Regional Gardening Reports :: National Gardening Association

Western Mountains and High Plains

April, 2014
Regional Report

Favorite or New Plant

Eastern Redbud
If you have some space in a protected area, plant a Eastern redbud tree (Cercis canadensis). One of the most striking sights of early spring are the redbud trees clothed in a profusion of magenta-pink flowers. These small, somewhat spreading trees flower before the leaves appear. The redbud has the ability to produce flower buds on older wood, a feature known as cauliflory. It is not uncommon to see a mature tree with older, gnarled branches covered with small reddish purple buds each spring. The delicate foliage emerges with reddish tones, gradually becoming green and gracing the branches.

Redbuds make attractive specimens, especially when located against a background of darker green evergreens. In autumn, papery 2- to 3-inch, brown pea-like pods appear. These can be a nuisance to clean up on a patio or deck, plus the seeds will germinate in flower beds the following spring. Seedling trees grow rapidly and transplant well. Redbuds will not tolerate poorly drained sites or heavy clay soils. But if you find the proper location, this tree will make a beautiful addition to your landscape.

Shows & Events

High Desert Edible Gardening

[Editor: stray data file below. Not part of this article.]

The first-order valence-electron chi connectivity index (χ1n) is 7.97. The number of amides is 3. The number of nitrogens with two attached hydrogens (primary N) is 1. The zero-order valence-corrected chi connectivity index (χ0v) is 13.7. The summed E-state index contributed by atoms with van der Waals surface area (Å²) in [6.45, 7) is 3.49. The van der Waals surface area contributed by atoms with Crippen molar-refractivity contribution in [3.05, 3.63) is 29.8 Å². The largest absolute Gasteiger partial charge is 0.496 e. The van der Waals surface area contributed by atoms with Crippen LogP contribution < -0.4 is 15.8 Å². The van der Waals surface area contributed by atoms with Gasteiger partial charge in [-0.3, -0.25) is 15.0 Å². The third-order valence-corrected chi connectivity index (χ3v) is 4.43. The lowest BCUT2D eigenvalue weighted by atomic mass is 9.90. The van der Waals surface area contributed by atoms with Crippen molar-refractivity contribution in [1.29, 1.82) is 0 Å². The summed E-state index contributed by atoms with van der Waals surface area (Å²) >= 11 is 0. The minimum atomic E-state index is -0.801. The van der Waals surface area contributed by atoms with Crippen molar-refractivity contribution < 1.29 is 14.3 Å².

On Wednesday, April 30, from 9 a.m. to noon at the Wilbur D. May Arboretum and Botanical Garden in Washoe County, Nevada, learn to grow the fruits, vegetables and herbs that you love despite living in a desert climate. Discover the appropriate conditions for the development of your plants and watch your hard work come to life. Since you will be eating your garden, organic methods of fertilization and pest control along with companion planting and crop rotation will be discussed in this 3 hour class. The class is appropriate for anyone who enjoys growing and eating fruits and vegetables. The class will be held at the Ranch House at Rancho San Rafael Park. Cost is $40 for non-members, $35 for May Arboretum Society members. To register, call the May Arboretum office at 785-4153 and leave your name phone number or email address. For more information, go to

To register, call the May Arboretum office at 785-4153 and leave your name phone number or email address.


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